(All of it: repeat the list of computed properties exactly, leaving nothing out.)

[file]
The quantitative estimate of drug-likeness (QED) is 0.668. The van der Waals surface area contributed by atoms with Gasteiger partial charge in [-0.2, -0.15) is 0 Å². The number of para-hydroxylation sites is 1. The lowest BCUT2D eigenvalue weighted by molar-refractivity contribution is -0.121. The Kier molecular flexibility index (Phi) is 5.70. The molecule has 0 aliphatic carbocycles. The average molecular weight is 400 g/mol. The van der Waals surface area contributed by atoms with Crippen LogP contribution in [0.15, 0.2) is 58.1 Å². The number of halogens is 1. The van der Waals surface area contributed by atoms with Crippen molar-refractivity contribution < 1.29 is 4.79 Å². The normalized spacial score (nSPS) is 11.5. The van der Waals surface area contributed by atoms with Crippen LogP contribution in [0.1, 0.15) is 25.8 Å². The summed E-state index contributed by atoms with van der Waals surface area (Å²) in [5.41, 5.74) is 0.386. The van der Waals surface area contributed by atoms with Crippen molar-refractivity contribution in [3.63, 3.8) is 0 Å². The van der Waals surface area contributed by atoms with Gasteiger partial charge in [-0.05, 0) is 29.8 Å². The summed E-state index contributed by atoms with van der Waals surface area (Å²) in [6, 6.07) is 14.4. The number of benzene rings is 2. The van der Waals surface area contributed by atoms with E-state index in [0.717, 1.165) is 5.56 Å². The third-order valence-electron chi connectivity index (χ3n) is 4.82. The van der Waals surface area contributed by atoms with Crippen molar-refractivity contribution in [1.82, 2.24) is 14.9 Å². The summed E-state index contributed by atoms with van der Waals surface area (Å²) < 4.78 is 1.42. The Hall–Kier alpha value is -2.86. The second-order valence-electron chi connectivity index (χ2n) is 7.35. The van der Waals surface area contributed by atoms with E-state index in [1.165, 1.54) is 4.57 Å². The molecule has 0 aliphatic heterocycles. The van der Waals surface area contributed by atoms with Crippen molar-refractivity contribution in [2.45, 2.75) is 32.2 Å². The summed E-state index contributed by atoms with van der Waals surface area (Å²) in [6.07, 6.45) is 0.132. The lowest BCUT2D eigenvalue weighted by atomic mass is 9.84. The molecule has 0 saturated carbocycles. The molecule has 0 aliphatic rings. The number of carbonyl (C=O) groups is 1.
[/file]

The quantitative estimate of drug-likeness (QED) is 0.668. The van der Waals surface area contributed by atoms with Gasteiger partial charge in [-0.2, -0.15) is 0 Å². The number of para-hydroxylation sites is 1. The lowest BCUT2D eigenvalue weighted by molar-refractivity contribution is -0.121. The Kier molecular flexibility index (Phi) is 5.70. The molecule has 0 aliphatic carbocycles. The average molecular weight is 400 g/mol. The van der Waals surface area contributed by atoms with Crippen LogP contribution in [0.15, 0.2) is 58.1 Å². The number of halogens is 1. The van der Waals surface area contributed by atoms with Crippen molar-refractivity contribution < 1.29 is 4.79 Å². The normalized spacial score (nSPS) is 11.5. The van der Waals surface area contributed by atoms with Crippen LogP contribution in [0.1, 0.15) is 25.8 Å². The summed E-state index contributed by atoms with van der Waals surface area (Å²) in [5.41, 5.74) is 0.386. The van der Waals surface area contributed by atoms with Crippen molar-refractivity contribution in [3.63, 3.8) is 0 Å². The van der Waals surface area contributed by atoms with Gasteiger partial charge in [-0.05, 0) is 29.8 Å². The summed E-state index contributed by atoms with van der Waals surface area (Å²) in [6, 6.07) is 14.4. The number of benzene rings is 2. The van der Waals surface area contributed by atoms with E-state index in [0.717, 1.165) is 5.56 Å². The third-order valence-electron chi connectivity index (χ3n) is 4.82. The van der Waals surface area contributed by atoms with Crippen molar-refractivity contribution in [1.82, 2.24) is 14.9 Å². The summed E-state index contributed by atoms with van der Waals surface area (Å²) < 4.78 is 1.42. The Hall–Kier alpha value is -2.86. The second-order valence-electron chi connectivity index (χ2n) is 7.35. The van der Waals surface area contributed by atoms with E-state index in [1.165, 1.54) is 4.57 Å². The molecule has 0 aliphatic heterocycles. The van der Waals surface area contributed by atoms with Crippen molar-refractivity contribution in [2.45, 2.75) is 32.2 Å². The summed E-state index contributed by atoms with van der Waals surface area (Å²) in [6.07, 6.45) is 0.132. The lowest BCUT2D eigenvalue weighted by atomic mass is 9.84. The molecule has 0 saturated carbocycles. The molecule has 0 aliphatic rings. The number of carbonyl (C=O) groups is 1.